While H1/2017 has seen the biggest Israeli exit to-date with Intel’s acquisition of Mobileye for US$15.3 billion (pending the final closing of the transaction), the rest of the Israeli exit market has yet to follow-suit and has only generated about US$2 billion worth of exits in H1/2017. This trend appears to be on a strong reversion track, as in just the first ten days of Q3/2017, Symantec announced the acquisition of two Israeli cyber security startups, Fireglass and Skycure, for an aggregate amount of over US$500 million. Combined with the pending closing of the Mobileye deal, we fully expect 2017 to be the strongest exit year of Israeli startups to date.

The recent slowdown in exits appears to be a result of a variety of factors, which are both internal and external to the Israeli market. From an internal perspective, the maturation trend of the Israeli venture capital market (highlighted above), drives more companies to raise growth stage capital and defer early exits, extending the time frame from financing to exits. From an external view, the regulatory changes in China, which have limited the outflows of foreign capital, have made Israeli startups cautious in exploring an exit by a Chinese acquirer. While discussions of US tax reforms have forced potential American acquirers to reassess their capital allocation strategies, we expect that the effect of many of these changes will subside in the near-term, as more Israeli companies will reach critical stages and opt for bigger exits, especially given the recent recovery in the IPO market. While clarity on currency control policies from China remains unclear, we expect US based acquirers to remain committed to the Israeli market – mostly as a result of the strong technology, discounted valuations and a familiarity of acquisitions in the Israeli market.



Vroom, a PICO Partners portfolio company, secured its series F funding for $76 million from PICO Partners, T.Rowe and General Catalyst Partners. Vroom develops an online marketplace for cars.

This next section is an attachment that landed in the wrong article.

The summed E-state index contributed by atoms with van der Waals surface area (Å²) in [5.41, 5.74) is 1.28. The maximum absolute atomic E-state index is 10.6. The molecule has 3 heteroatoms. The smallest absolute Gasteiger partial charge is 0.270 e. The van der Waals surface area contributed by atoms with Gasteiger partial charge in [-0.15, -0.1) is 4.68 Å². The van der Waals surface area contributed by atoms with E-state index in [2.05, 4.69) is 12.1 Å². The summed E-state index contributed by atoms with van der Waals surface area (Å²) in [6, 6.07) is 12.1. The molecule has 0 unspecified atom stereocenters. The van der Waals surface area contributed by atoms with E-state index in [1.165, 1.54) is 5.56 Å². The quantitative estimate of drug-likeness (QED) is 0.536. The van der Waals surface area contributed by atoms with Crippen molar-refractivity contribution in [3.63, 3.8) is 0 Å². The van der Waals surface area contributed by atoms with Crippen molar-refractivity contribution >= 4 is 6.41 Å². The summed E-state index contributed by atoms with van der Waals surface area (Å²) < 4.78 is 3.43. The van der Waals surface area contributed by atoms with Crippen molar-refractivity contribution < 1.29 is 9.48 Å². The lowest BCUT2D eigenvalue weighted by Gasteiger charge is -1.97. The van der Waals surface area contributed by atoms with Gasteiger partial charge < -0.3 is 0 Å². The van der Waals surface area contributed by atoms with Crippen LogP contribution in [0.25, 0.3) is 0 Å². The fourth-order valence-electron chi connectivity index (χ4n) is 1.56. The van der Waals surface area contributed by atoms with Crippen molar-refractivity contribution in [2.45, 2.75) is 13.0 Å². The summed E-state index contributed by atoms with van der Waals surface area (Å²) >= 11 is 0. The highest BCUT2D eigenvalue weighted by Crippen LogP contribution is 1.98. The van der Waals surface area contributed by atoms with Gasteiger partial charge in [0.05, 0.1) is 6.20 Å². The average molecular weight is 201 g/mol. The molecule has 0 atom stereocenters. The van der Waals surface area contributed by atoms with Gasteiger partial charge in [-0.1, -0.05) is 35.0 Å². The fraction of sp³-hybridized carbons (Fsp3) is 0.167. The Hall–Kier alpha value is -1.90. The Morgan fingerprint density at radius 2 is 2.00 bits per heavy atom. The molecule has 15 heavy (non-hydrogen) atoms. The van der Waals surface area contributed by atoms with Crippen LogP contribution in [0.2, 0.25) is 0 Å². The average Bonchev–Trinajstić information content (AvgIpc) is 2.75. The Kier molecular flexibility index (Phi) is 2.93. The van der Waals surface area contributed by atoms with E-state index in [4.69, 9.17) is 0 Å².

Trax develops a computer vision based solution for retail intelligence.     


Riskified, a Genesis Partners and Qumra Capital portfolio company, raised its series C for $33 million from Pitango Venture Capital, Capital One Growth Ventures and other current investors in the company. Riskified develops an ecommerce fraud prevention solution.



Symantec, an American software company, acquired SkyCure, which provides security solutions for organizational mobile phones, for $280 million. SkyCure was a Pitango Venture Capital portfolio company and the initial investment in the company was led by Rona Segev Gal, the Managing Partner of TLV Partners. 


Symantec, an American software company, acquired Fireglass, which provides security solutions for malware and phishing, for $250 million. Fireglass was a Lightspeed Venture Partners, Deutsche Telekom Capital Partners, Norwest Venture Partners and Singtel Innov8 portfolio company.





Qumra Capital announced the first closing of its second growth stage fund, Qumra Capital II, at $115 million and intends to complete the fundraising for the fund in the near future at $150 million.

The fund intends to invest in Israeli growth stage companies.


The Chinese government announced the formation of a China Israel technology fund, a $440 million fund managed by Hong Kong’s Compass Ventures General Group. The fund intends to invest in national security solutions, robotics, smart mobility and cyber.  



Mapping Silicon Valley's Many European Headaches [The Ringer] VCs Draft Code of Conduct to Battle Sexual Harassment [The Information]

Umbrella-sharing Startup Loses Nearly All of Its 300,000 Umbrellas in a Matter of Weeks [Shanghaiist]

Capitalism the Apple Way Vs. Capitalism the Google Way [Tomasz Tunguz]